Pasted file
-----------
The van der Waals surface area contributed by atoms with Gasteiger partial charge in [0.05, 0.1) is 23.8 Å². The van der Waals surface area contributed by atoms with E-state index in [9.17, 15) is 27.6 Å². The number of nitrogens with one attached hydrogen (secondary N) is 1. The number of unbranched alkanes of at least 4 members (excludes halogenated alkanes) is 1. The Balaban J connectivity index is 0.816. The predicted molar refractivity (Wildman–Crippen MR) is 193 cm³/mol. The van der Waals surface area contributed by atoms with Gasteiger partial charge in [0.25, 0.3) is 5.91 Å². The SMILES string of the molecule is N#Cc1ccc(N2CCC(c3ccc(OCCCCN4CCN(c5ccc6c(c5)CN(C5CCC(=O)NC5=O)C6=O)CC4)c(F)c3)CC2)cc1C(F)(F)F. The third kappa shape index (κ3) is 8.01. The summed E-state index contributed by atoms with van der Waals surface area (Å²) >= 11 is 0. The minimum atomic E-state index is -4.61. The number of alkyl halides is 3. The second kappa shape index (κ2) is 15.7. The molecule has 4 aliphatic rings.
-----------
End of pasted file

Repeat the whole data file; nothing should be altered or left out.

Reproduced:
The van der Waals surface area contributed by atoms with Gasteiger partial charge in [0.05, 0.1) is 23.8 Å². The van der Waals surface area contributed by atoms with E-state index in [9.17, 15) is 27.6 Å². The number of nitrogens with one attached hydrogen (secondary N) is 1. The number of unbranched alkanes of at least 4 members (excludes halogenated alkanes) is 1. The Balaban J connectivity index is 0.816. The predicted molar refractivity (Wildman–Crippen MR) is 193 cm³/mol. The van der Waals surface area contributed by atoms with Gasteiger partial charge in [0.25, 0.3) is 5.91 Å². The SMILES string of the molecule is N#Cc1ccc(N2CCC(c3ccc(OCCCCN4CCN(c5ccc6c(c5)CN(C5CCC(=O)NC5=O)C6=O)CC4)c(F)c3)CC2)cc1C(F)(F)F. The third kappa shape index (κ3) is 8.01. The summed E-state index contributed by atoms with van der Waals surface area (Å²) >= 11 is 0. The minimum atomic E-state index is -4.61. The number of alkyl halides is 3. The second kappa shape index (κ2) is 15.7. The molecule has 4 aliphatic rings.